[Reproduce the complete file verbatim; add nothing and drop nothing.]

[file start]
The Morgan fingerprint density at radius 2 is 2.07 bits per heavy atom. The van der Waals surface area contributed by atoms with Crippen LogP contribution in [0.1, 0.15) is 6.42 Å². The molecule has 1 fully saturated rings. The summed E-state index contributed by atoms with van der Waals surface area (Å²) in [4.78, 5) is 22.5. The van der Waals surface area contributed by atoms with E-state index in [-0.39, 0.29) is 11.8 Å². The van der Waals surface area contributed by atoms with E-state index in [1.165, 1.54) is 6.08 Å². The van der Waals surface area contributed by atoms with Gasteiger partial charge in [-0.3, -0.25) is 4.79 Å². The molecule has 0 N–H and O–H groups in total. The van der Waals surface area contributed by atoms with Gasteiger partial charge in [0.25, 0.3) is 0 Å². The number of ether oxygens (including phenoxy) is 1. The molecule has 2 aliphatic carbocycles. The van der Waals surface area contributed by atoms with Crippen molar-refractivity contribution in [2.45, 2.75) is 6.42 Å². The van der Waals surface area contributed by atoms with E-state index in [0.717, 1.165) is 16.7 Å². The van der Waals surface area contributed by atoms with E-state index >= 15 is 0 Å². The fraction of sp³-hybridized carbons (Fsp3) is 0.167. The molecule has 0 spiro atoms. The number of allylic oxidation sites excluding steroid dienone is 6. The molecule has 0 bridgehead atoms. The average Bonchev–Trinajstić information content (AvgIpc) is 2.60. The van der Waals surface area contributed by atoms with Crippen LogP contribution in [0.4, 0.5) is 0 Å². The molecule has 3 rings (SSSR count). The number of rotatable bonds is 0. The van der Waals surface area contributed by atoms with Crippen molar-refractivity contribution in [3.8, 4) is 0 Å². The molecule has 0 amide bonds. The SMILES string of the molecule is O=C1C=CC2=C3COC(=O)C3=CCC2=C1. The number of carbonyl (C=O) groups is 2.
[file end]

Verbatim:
The Morgan fingerprint density at radius 2 is 2.07 bits per heavy atom. The van der Waals surface area contributed by atoms with Crippen LogP contribution in [0.1, 0.15) is 6.42 Å². The molecule has 1 fully saturated rings. The summed E-state index contributed by atoms with van der Waals surface area (Å²) in [4.78, 5) is 22.5. The van der Waals surface area contributed by atoms with E-state index in [-0.39, 0.29) is 11.8 Å². The van der Waals surface area contributed by atoms with E-state index in [1.165, 1.54) is 6.08 Å². The van der Waals surface area contributed by atoms with Gasteiger partial charge in [-0.3, -0.25) is 4.79 Å². The molecule has 0 N–H and O–H groups in total. The van der Waals surface area contributed by atoms with Gasteiger partial charge in [0.25, 0.3) is 0 Å². The number of ether oxygens (including phenoxy) is 1. The molecule has 2 aliphatic carbocycles. The van der Waals surface area contributed by atoms with Crippen molar-refractivity contribution in [2.45, 2.75) is 6.42 Å². The van der Waals surface area contributed by atoms with E-state index in [0.717, 1.165) is 16.7 Å². The van der Waals surface area contributed by atoms with E-state index >= 15 is 0 Å². The fraction of sp³-hybridized carbons (Fsp3) is 0.167. The molecule has 0 spiro atoms. The number of allylic oxidation sites excluding steroid dienone is 6. The molecule has 0 bridgehead atoms. The average Bonchev–Trinajstić information content (AvgIpc) is 2.60. The van der Waals surface area contributed by atoms with Crippen LogP contribution in [0.4, 0.5) is 0 Å². The molecule has 3 rings (SSSR count). The number of rotatable bonds is 0. The van der Waals surface area contributed by atoms with Crippen molar-refractivity contribution in [3.8, 4) is 0 Å². The molecule has 0 amide bonds. The SMILES string of the molecule is O=C1C=CC2=C3COC(=O)C3=CCC2=C1. The number of carbonyl (C=O) groups is 2.